TB: Your approach to beauty?
BP: I’ve got a fairly no-fuss approach to makeup, I really try to keep what I use paired back. I stick with basics that I know work. I subscribe more to the skincare as make up approach. I also know I feel my best when I have time to maintain an active lifestyle and just be outside. While I’m usually less is more when it comes to fragrance I’m a bit more of a maximalist. I like to layer scented moisturizers and oils to get the perfect scent
TB: NEW YORK beauty guide:
Hair: Jenny at The Paintbox in Greenpoint is great for colour. And, she also makes a pink conditioner I can take home that that allows me to put pink in my hair when I want a bit of a changeup. It washes out in stages and you experience a few shades of pink. Kurt Cobain is def a pink hair icon -he’s actually sort of my hair icon he always had a good messy blonde bob.
Nails: Local Honey in Bushwick is a low-key but luxe little neighbourhood spot. They do a jelly pedicure that I like.
Massage: Aire Day Spa in Tribeca is a real treat, I recently had a four-hand massage there as a gift which was amazing. However, it’s NYC and I go in for the Chinatown hidden gems. No frills, but great massages. (Renew Day Spa is my secret spot.)
Yoga: Skyting, they also have an infrared sauna which in the New York winter is just what you need.
TB: Talk me through your AM / PM routines…
AM: I’ll bike to work so that’s indicative of my morning routine. I tend to shower and wash my hair in the morning. I give my hair a quick blast with a hairdryer and let the rest dry naturally. I use the Aesop Shine hair oil and sort of scrunch my hair with my hands and twist it up into little buns that sort of dry by the time I’m in work and can let it down. I recently switched my deodorant to a natural one and I’m a complete convert -it’s the first one I’ve bought that I feel works. The brand is Crystal Essences and it’s a mineral deodorant that has a lavender scent.
And then I tend to follow that with an SPF moisturizer. I’ll then just apply a tinted moisturizer as a base and blush, I do like the Glossier one, curl my lashes and brush my brows and do the rest of my make up in work. Chanel’s mascara I love, and their foundation Vitalumiere Aqua if I want more coverage. That’s one product I continually suggest to people. I’ve gotten everyone from co-workers, friends to my mum on that foundation!
PM: I try and relax a bit more during my nighttime routine, I think its a bit slower and more organic depending on how I feel. A friend recommended the Tatcha Camellia Cleansing Oil which I use in the evening as I think it really gets the city grime off your face (as well as makeup!) I’ll then use a rosehip oil, just one from Whole Foods and there’s the Trilogy Vital Moisturizing Cream. I think they’re New Zealand based but they do this cream that is so moisturizing and smells amazing.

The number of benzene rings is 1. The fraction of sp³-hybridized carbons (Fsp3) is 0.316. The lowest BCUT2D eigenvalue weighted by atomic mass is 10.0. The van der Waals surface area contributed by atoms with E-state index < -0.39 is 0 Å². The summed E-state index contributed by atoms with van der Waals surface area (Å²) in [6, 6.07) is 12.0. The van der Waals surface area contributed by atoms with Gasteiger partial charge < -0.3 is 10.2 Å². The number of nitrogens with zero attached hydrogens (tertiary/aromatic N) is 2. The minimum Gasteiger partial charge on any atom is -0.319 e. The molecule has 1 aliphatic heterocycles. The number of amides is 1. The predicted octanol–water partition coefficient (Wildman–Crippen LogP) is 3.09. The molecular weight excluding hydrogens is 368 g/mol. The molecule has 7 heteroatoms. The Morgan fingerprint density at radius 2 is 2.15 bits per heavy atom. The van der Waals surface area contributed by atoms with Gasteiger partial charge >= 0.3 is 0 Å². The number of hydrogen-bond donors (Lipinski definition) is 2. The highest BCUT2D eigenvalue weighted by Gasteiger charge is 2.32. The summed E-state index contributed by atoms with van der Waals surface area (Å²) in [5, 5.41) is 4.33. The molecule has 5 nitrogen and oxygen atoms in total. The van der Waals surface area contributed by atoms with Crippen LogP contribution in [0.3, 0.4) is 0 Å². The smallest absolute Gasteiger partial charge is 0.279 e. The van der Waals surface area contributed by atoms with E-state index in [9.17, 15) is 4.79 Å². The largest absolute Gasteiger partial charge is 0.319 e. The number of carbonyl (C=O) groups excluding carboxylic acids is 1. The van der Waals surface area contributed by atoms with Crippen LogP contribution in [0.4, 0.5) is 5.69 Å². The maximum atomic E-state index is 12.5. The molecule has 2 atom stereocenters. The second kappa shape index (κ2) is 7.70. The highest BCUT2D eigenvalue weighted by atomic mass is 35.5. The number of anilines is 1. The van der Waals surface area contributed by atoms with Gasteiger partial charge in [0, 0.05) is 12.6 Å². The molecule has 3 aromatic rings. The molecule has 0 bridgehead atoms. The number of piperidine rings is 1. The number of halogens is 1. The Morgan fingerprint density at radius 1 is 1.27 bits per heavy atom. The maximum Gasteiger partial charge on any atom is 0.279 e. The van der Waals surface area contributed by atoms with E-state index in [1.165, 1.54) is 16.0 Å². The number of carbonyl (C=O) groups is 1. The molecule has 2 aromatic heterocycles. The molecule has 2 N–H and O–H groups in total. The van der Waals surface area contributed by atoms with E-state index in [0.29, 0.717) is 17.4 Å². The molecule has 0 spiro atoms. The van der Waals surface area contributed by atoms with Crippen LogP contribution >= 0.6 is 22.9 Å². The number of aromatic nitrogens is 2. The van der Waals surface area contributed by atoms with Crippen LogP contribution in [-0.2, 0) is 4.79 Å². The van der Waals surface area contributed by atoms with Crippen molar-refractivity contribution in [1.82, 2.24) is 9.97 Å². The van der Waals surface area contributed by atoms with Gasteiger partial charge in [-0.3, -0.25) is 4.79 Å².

I also like using an essential oil on my chest and wrists before bed. I change the scent up but find it helps me sleep. I’m definitely one of those people who thinks of everything directly before they’re about to go to sleep and so I really make an effort to try and read in bed. I think that’s something I’ve really tried to implement over the last year. It’s so easy for your phone to be the last and first thing you look at (I’m definitely guilty of that but trying to break the habit!)
TB: Do you do anything unexpected in your routine?
BP: Tiger Balm, cures all.
TB: Do you mask? And what do you do when you mask? We call this secret masking behaviour.
BP: Yes! A friend introduced me to the Aztec Clay Mask, I just get mine off Amazon and you can mix it with some apple cider vinegar that gives it an extra oomph.
As for secret mask behaviour -my close friends and I will always send photos of ourselves to each other in whatever mask we’re in, I suppose that’s collective secret mask behaviour.
TB: How do you describe your personal style?
BP: I like an element of ease. Vintage denim, Doc Martens and a sweater or tee is sort of my go to. But I do like playing dress up with more of an outfit every now and again. I think I absorb a lot of style inspiration through osmosis. Whether it’s from design research that I’m doing, films I’m watching, places I’m visiting. And I do notice it always manages to come out in how I dress whether it’s through colour or styling.
TB: Does being a sweater designer mean that you knit?
BP: Hell fucking yes, I knit! I’ve always got a project on the go—I recently crocheted a raffia hat for the beach and made a throw as a gift for a friend.
I also have a sweater archive, its kind of a collection of knitwear vintage, designer and otherwise. It’s more than a regular person would need! But I tend to keep them as I geek out on how they’re knitted or what yarn they’re made from.
TB: Do you have a strategy for getting dressed in the morning?
BP: A bit of a grab-and-go attitude. I shop very carefully and will always think of how something can work with what I currently own so everything sort of always stays in sync and works together.
TB: Style muse?
BP: Kelly Mcgillis in Top Gun. She’s got the BEST hair and she also does the blue denim; white tee look so well. I have always had such a crush on her in that film.
Words and interview: Chloe Brinklow
Photographer: Yolanda Leaney
Art direct: Ella Jane